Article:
Almost three quarters of all baby clothes imported last year were linked to forced labour, according to new research from World Vision.
The not-for-profit organisation found 99% of baby items imported in 2022, worth more than $51 million, was at high risk of being made under child or forced labour during manufacturing in offshore markets.
But that statistic is just the tip of the iceberg, with research showing the country imported $7.9 billion worth of goods linked to modern slavery last year – and each household spends on average about $77 a week on goods linked to child and forced labour.
Those are statistics that Rebekah Armstrong says hit too close to home for comfort.
“It’s quite a shocking number. It’s the goods that we are using every single day that are risky, and I don’t think a lot of companies or consumers actually understand so many products are linked to these conditions,” says Armstrong, head of advocacy and justice at World Vision.
The organisation says the goods most associated with modern slavery are electronics, clothing, shoes, toys, and foods including bananas, fish, coffee and palm oil – an ingredient hidden in beauty products and a wide range of the foods, including chocolate and other snacks, we consume every day.
China, Indonesia, Vietnam and Malaysia are among the worst offending countries manufacturing goods under child labour and forced labour in supply chains.
World Vision says 10% of the country’s imports are likely to have been harvested, mined, or produced using modern slavery.
It estimates that there are 50 million children, women and men trapped in modern slavery, making many of the products that fill our supermarkets, workplaces and homes.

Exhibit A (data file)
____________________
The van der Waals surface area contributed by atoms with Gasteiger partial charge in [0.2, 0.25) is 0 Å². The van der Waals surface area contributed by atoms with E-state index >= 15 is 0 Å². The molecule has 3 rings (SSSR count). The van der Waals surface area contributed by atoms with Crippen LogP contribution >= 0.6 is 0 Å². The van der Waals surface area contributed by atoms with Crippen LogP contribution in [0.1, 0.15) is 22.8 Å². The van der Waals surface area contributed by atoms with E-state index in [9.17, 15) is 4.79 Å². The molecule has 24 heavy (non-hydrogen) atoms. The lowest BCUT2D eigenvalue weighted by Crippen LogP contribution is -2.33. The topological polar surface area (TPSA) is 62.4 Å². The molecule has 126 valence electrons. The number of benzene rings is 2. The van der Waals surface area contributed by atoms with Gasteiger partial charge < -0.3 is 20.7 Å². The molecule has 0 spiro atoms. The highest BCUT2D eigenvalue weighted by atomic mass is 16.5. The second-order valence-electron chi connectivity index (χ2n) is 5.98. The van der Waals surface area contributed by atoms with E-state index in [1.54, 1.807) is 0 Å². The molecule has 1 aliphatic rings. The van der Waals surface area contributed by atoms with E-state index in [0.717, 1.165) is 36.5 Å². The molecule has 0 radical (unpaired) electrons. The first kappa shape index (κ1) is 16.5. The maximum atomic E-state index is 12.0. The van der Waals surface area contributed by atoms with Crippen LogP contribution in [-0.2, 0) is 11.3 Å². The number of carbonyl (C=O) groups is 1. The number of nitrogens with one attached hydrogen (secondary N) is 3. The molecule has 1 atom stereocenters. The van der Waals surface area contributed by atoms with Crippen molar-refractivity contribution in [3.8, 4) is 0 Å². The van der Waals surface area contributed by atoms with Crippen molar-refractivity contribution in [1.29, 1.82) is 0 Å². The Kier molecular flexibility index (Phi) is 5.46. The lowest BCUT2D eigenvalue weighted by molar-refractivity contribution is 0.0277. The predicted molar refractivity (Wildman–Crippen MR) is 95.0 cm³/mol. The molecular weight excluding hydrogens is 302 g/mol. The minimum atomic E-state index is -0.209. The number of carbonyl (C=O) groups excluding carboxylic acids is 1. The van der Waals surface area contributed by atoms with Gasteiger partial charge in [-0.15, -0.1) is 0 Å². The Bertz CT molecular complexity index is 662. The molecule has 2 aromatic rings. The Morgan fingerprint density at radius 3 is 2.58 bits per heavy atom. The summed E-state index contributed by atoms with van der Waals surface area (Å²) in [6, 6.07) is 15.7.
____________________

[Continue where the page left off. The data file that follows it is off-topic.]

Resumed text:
One in four people in modern slavery is a child.
The compounding impacts of Covid-19, geopolitical conflicts and climate change have left the millions of people working in our supply chains, and their families, more vulnerable to exploitation.
And, the rapid growth of the clean energy industry to tackle climate change has inadvertently exacerbated exploitation, with minerals now heavily mined by children and others trapped in slavery.
“We are now really lagging compared to the rest of the world as we don’t have any legislation that asks a company to examine their supply chain and understand where the risks of modern slavery are. The UK, Australia, so many countries have this now, but we don’t have anything.
“There are a handful of companies in New Zealand that might have an understanding of their supply chain, and they might be operating in Europe or a country that demands them to outline where those risks are, but the majority of companies don’t.”
Electronics are the highest good imported linked to child and forced labour. “There are a lot of companies in New Zealand that use these products. Resistors and a range of electrical components, and it is important they understand when they are dealing with a risky product they need to examine their supply chain because there are risks even beyond that product.”
Lithium batteries importes from China were noted in the report as having a very strong risk of containing cobalt mined by children in East Africa. Cobalt ore is needed to produce copper and batteries that power smartphones, laptops, electric cars, ebikes and other electronics.
Garments and textiles, palm oil and footwear industries, along with furniture, were also top of the list of high risk goods often found to be subject to modern slavery practices.